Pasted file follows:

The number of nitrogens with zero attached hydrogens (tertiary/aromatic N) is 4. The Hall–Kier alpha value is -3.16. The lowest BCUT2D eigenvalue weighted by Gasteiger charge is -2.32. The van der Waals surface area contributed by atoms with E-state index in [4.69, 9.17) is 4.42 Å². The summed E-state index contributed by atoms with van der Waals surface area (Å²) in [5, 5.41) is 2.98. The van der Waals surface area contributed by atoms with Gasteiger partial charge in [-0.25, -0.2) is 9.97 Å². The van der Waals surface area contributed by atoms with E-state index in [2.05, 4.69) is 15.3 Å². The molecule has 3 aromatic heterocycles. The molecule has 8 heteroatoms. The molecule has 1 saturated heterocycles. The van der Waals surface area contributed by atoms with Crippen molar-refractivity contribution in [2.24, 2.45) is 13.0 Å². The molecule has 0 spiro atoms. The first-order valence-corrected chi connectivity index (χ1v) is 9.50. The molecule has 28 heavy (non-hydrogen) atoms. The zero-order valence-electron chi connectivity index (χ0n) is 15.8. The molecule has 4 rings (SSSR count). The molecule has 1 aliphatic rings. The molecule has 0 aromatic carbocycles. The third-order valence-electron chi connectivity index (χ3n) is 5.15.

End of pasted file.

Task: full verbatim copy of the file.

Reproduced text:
The number of nitrogens with zero attached hydrogens (tertiary/aromatic N) is 4. The Hall–Kier alpha value is -3.16. The lowest BCUT2D eigenvalue weighted by Gasteiger charge is -2.32. The van der Waals surface area contributed by atoms with E-state index in [4.69, 9.17) is 4.42 Å². The summed E-state index contributed by atoms with van der Waals surface area (Å²) in [5, 5.41) is 2.98. The van der Waals surface area contributed by atoms with Gasteiger partial charge in [-0.25, -0.2) is 9.97 Å². The van der Waals surface area contributed by atoms with E-state index in [2.05, 4.69) is 15.3 Å². The molecule has 3 aromatic heterocycles. The molecule has 8 heteroatoms. The molecule has 1 saturated heterocycles. The van der Waals surface area contributed by atoms with Crippen molar-refractivity contribution in [2.24, 2.45) is 13.0 Å². The molecule has 0 spiro atoms. The first-order valence-corrected chi connectivity index (χ1v) is 9.50. The molecule has 28 heavy (non-hydrogen) atoms. The zero-order valence-electron chi connectivity index (χ0n) is 15.8. The molecule has 4 rings (SSSR count). The molecule has 1 aliphatic rings. The molecule has 0 aromatic carbocycles. The third-order valence-electron chi connectivity index (χ3n) is 5.15.